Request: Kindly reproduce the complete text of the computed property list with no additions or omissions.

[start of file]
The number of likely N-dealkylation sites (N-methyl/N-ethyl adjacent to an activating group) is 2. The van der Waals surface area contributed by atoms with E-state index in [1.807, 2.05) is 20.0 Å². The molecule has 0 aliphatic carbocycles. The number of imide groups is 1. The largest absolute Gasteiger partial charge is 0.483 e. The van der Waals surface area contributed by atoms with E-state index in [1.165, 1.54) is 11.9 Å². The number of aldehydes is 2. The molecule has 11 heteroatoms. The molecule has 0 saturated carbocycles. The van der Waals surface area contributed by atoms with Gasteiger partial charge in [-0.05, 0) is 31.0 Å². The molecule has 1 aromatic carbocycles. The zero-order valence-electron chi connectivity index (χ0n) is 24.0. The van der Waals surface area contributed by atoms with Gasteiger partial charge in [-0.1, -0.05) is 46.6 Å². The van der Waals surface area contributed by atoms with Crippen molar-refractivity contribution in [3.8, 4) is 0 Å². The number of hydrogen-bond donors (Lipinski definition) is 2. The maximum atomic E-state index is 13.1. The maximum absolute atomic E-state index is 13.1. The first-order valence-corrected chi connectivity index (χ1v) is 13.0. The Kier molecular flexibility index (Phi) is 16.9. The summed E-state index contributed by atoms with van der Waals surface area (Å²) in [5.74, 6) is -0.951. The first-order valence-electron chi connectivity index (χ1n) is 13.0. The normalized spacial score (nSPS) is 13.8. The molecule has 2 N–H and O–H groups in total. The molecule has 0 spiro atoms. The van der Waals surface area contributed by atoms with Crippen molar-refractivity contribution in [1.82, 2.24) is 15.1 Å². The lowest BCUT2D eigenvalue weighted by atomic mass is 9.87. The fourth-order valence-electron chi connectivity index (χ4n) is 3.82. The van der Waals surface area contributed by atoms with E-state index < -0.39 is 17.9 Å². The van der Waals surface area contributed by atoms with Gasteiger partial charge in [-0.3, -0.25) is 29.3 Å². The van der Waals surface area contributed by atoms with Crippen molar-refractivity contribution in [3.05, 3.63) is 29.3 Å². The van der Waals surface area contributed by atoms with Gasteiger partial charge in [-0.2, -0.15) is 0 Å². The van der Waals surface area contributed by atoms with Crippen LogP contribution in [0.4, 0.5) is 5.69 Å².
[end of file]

The number of likely N-dealkylation sites (N-methyl/N-ethyl adjacent to an activating group) is 2. The van der Waals surface area contributed by atoms with E-state index in [1.807, 2.05) is 20.0 Å². The molecule has 0 aliphatic carbocycles. The number of imide groups is 1. The largest absolute Gasteiger partial charge is 0.483 e. The van der Waals surface area contributed by atoms with E-state index in [1.165, 1.54) is 11.9 Å². The number of aldehydes is 2. The molecule has 11 heteroatoms. The molecule has 0 saturated carbocycles. The van der Waals surface area contributed by atoms with Gasteiger partial charge in [-0.05, 0) is 31.0 Å². The molecule has 1 aromatic carbocycles. The zero-order valence-electron chi connectivity index (χ0n) is 24.0. The van der Waals surface area contributed by atoms with Gasteiger partial charge in [-0.1, -0.05) is 46.6 Å². The van der Waals surface area contributed by atoms with Crippen molar-refractivity contribution in [3.8, 4) is 0 Å². The number of hydrogen-bond donors (Lipinski definition) is 2. The maximum atomic E-state index is 13.1. The maximum absolute atomic E-state index is 13.1. The first-order valence-corrected chi connectivity index (χ1v) is 13.0. The Kier molecular flexibility index (Phi) is 16.9. The summed E-state index contributed by atoms with van der Waals surface area (Å²) in [5.74, 6) is -0.951. The first-order valence-electron chi connectivity index (χ1n) is 13.0. The normalized spacial score (nSPS) is 13.8. The molecule has 2 N–H and O–H groups in total. The molecule has 0 spiro atoms. The van der Waals surface area contributed by atoms with Crippen molar-refractivity contribution in [1.82, 2.24) is 15.1 Å². The lowest BCUT2D eigenvalue weighted by atomic mass is 9.87. The fourth-order valence-electron chi connectivity index (χ4n) is 3.82. The van der Waals surface area contributed by atoms with E-state index < -0.39 is 17.9 Å². The van der Waals surface area contributed by atoms with Gasteiger partial charge in [-0.3, -0.25) is 29.3 Å². The van der Waals surface area contributed by atoms with Crippen molar-refractivity contribution in [3.05, 3.63) is 29.3 Å². The van der Waals surface area contributed by atoms with Gasteiger partial charge in [-0.2, -0.15) is 0 Å². The van der Waals surface area contributed by atoms with Crippen LogP contribution in [0.4, 0.5) is 5.69 Å².